Will European Energy Stocks Outperform Their U.S. Rivals?
As is the case with most sectors of the market, energy investors should focus on where the growth is going forward. It stands to reason that the best investments among the global energy majors over the next several years will be those companies that exhibit the best growth rates in production and cash flow. And, thanks to new research from Wood Mackenzie and Morgan Stanley, there's insight into which companies have the smoothest roads ahead of them.
Interestingly, U.S. majors including Chevron are expected to underperform the industry, ceding ground to a few European majors that stand to benefit from more promising start-ups. As a result, while most investors are likely tempted to automatically default to the U.S. energy giants as candidates for investment, it may be wise to expand your horizons and consider European energy majors instead.
International majors may pump out greater profits
One stock considered to have a strong growth trajectory ahead of it is BP . BP, according to research from Wood Mackenzie, is expected to accelerate production growth over the next several years, thanks to a focused and promising portfolio of project start-ups. In all, estimations for its production levels peg growth at 4.1% compounded annually between 2016 and 2019, placing BP ahead of its peers. Production expectations for the sector as a whole are for just 3.4% compound annual growth from 2016 to 2019.
Meanwhile, Italy-based Eni is projected to benefit hugely from a promising group of projects coming on-line now, which should boost profits down the road. Eni has one of the highest rates of fields in growth phase among the sector, and all told, is expected to generate production growth of 4.8% per year through 2016, well above average industry expectations. Moreover, analysts point to Eni's conservative management and low capital expenditures, relative to the sector as a whole, as reasons to expect strong profitability in the years ahead. Eni's 2013 budget of $18 billion to $19 billion in capital expenditures has remained unchanged since 2008.
At the same time, Chevron is struggling to overcome weak performance in several of its businesses. Refining has been a notorious problem for the company and was the major contributor behind Chevron's 26% drop in second-quarter profit. What's more, third-quarter profits aren't expected to improve on a quarter-to-quarter basis, and it's not hard to see why. Refining continues to be weak, but more broadly, Chevron is encountering snags in production. Through the first half of 2013 versus last year, upstream earnings are flat (at roughly $25 per barrel), and downstream earnings per barrel have actually declined (from $3 per barrel to $2 per barrel). Not surprisingly, this is expected to continue weighing on future profits.
Go overseas for huge yields
Not only are European oil majors such as BP and Eni expected to outperform on an operational basis, but their market-leading dividend yields already compare very favorably to their American peers. Whereas most U.S.-based oil companies, including Chevron, pay between 3% and 4% dividend yields, you can secure much higher distributions from international competitors.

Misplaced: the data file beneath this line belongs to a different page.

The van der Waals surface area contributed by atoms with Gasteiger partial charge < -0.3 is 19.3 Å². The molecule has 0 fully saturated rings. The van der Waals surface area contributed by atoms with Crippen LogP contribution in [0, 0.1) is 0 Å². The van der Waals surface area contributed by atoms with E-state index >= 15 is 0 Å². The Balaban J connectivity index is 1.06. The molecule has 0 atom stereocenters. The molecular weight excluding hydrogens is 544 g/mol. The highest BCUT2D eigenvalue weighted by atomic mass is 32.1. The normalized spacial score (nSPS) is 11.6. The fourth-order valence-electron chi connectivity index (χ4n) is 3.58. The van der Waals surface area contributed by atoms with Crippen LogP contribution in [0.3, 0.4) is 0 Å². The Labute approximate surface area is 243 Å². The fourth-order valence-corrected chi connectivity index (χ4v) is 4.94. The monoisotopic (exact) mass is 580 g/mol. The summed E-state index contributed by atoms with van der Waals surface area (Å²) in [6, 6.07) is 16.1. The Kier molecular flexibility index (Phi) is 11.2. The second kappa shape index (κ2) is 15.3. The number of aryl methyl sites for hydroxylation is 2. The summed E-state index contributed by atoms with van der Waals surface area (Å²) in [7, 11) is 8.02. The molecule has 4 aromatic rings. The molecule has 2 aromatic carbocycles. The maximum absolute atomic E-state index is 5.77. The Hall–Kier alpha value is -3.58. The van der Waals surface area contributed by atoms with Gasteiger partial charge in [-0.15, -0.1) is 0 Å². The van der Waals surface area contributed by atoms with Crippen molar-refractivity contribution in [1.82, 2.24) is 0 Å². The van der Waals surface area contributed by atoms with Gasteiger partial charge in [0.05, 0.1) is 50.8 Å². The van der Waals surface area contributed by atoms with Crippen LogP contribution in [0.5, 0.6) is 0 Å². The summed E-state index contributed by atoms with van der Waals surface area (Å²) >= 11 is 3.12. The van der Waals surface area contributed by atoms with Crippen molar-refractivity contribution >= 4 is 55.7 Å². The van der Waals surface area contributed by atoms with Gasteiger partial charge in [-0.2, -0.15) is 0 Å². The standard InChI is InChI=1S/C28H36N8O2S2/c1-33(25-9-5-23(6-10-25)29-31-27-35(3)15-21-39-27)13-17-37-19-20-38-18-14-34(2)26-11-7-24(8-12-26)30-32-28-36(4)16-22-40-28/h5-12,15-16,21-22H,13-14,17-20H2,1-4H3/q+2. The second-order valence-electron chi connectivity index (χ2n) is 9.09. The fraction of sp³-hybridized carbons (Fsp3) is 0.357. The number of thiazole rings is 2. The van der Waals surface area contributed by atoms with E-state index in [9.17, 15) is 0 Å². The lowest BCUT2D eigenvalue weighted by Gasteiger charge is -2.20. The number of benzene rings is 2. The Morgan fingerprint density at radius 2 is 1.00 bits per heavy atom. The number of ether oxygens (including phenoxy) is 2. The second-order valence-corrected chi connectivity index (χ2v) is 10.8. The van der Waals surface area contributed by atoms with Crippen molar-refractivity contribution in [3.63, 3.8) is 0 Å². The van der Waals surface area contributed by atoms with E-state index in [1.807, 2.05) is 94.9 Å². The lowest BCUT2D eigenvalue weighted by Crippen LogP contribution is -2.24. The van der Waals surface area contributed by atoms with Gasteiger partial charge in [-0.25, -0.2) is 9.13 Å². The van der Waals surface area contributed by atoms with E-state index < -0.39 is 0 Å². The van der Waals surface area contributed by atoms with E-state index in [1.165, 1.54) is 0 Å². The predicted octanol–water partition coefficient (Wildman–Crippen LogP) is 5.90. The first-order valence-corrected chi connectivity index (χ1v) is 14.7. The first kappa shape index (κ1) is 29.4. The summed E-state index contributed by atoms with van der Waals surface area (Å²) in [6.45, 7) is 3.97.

It's true that BP's profits have been adversely affected by the 2010 Gulf of Mexico spill, and likely will be for the foreseeable future. At the same time, BP has shed assets in preparation for this—divesting $38 billion in all—leaving the company with financial cushioning as well as a more focused, stronger set of assets. Divestments, in addition to increasing production growth over the next several years, will keep fueling the company's recent pattern of generous dividend increases.
BP has increased its payout at strong rates since it resumed dividend payments in 2011, and thanks to its suppressed share price, BP's yield is now 5.25%. Likewise, Eni pays a semi-annual dividend that amounts to a 5% yield at recent prices.
The Foolish takeaway
For investors interested in geographical diversification, high dividend yields, and more promising futures within the energy sector, European giants BP and Eni may be the best candidates and could provide the most compelling returns of their peers going forward.
While Chevron is a highly profitable blue-chip stock, and is likely to come out of its current struggles, the near term contains some serious bumps in the road that investors should carefully consider. For energy stocks with the smoothest paths ahead of them, BP and Eni may prove to be better bets.
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The article Will European Energy Stocks Outperform Their U.S. Rivals? originally appeared on Fool.com.Bob Ciura owns shares of BP p.l.c. (ADR). The Motley Fool recommends Chevron. Try any of our Foolish newsletter services free for 30 days. We Fools may not all hold the same opinions, but we all believe that considering a diverse range of insights makes us better investors. The Motley Fool has a disclosure policy.
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